At the same time, Portland, Oregon requires public workers and citizens who visit and use public spaces to restrict the use of fragrance products.
Some hospitals in the United StatesS.
Perfume is also prohibited.
The SCCS, first reported by Reuters in October, suggested that 12 substances used in hundreds of perfumes on the market today are limited to 0.
A senior perfume manufacturer says 01% of the finished products are not feasible.
SCCS have proposed a total ban on tree moss and oak moss, which scientists say are strong allergens.
If the European Commission implements the SCCS recommendation, IFRA estimates that about 9,000 perfume formulations must be changed.
This legislation may also touch the essence --
Suppliers and factories
In the South of France, Grasse and growers in Haiti, Indonesia and Malaysia.
Chanel has rose and jasmine fields in the Grasse area to guarantee the supply and mix the harvest of previous years to ensure the fragrance remains the same, because it may vary depending on the sun or rain there. Patrick Saint-
Yves, president of the French perfume creators Association (SFP)
Angry at the suggestion.
\"I just found a huge contradiction,\" St. Yves says.
\"We encourage the use of essential oils such as lavender in massages, but we would like to ban it in perfumes.
The store continues to sell alcohol and cigarettes that are more harmful.
\"Part of the problem is the secret of perfume.
Most perfume brands are reluctant to label their products.
Unlike artists and writers, perfume creators have no intellectual property rights to perfumes they create for big brands, so perfume brands strive to hide their recipes.
In 2005, consumer groups supported an EU law amendment that forced perfume brands to label any of the 26 potentially allergic ingredients.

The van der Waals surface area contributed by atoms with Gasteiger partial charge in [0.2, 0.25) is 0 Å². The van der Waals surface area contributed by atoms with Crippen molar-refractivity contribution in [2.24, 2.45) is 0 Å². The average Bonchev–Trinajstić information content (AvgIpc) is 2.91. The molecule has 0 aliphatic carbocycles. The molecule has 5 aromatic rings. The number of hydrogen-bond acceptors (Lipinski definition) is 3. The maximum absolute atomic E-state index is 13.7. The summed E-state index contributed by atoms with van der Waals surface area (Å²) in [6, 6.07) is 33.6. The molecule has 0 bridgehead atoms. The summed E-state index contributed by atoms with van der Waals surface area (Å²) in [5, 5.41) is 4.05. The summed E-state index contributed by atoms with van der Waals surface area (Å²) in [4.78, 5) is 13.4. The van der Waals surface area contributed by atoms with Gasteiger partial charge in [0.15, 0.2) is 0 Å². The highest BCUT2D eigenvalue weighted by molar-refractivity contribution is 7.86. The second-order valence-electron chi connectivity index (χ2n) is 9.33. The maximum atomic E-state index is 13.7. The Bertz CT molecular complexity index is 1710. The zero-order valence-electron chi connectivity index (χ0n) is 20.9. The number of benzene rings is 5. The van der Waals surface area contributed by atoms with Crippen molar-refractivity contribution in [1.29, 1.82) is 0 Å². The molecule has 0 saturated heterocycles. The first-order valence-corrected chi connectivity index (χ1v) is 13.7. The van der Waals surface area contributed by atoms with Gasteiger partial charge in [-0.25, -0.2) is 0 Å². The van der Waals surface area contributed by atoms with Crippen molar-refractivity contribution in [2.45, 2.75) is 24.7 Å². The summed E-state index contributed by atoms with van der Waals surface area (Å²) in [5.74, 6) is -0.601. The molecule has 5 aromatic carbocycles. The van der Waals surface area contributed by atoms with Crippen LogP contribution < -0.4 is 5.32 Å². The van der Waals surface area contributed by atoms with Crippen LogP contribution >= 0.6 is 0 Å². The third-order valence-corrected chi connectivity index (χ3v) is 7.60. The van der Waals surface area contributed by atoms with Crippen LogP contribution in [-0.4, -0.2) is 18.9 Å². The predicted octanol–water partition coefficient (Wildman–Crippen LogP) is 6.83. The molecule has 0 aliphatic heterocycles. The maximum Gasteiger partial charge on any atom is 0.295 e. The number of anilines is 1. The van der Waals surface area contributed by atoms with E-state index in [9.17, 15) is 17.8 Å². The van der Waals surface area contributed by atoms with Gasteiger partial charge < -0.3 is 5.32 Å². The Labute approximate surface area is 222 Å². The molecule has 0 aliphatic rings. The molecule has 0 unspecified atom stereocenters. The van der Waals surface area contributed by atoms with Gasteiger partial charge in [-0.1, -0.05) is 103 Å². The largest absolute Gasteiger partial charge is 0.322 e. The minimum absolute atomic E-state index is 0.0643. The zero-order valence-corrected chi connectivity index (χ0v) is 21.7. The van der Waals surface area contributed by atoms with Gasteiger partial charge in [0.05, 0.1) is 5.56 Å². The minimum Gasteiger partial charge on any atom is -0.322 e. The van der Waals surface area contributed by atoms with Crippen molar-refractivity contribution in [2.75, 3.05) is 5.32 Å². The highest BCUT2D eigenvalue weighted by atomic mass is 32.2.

These brands now list these ingredients. in Latin.
Now SCCS is proposing to expand the list to over 100 potential allergens.
These proposals also reveal the division of the perfume industry --
Lack of unity makes lobbying with one voice more difficult.
Brand owners such as Chanel and LVMH and perfume-
Manufacturers such as Coty, L\'Oreal, P & G, Givaudan and Symrise all have different targets.
LVMH and Chanel, with Dior and Guerlain, are lobbying Brussels to protect their perfumes, many of which were invented decades ago.
\"Protecting the cultural heritage of the European sense of smell is essential,\" LVMH told Reuters in an email statement . \".
However, the industry representative said that L\'Oreal has used many synthetic ingredients in its perfume, so keep a low profile on this issue.
Other companies that produce industrial-scale perfumes for luxury brands, such as IFF, Givaudan and Firmenich, are less concerned about SCCS advice because they can rely on synthetic materials, make new perfumes using synthetic materials, but if enforced, the restrictions are effective, forcing them to reformulate many of their scents on an unprecedented scale.
Givaudan and L\'Oreal declined to comment on the report.
At the moment, the European Commission says it is just \"reflecting\" on how to translate these proposals into legislation and stresses that it does not intend to ban any particular perfume.
It is difficult to completely ignore these suggestions.
European consumer group (BEUC)
The SCCS report is welcome to be \"thorough and evidence --
This is a starting point for future decision-making.
A senior executive of a leading luxury perfume brand said that the brand\'s own scientists have noticed that the frequency of allergies has increased over the past 15 years, partly due to pollution and nutrition.
\"It is true that we are now living in a world where dermatologists do not recommend any perfume at all,\" the perfume supervisor said . \".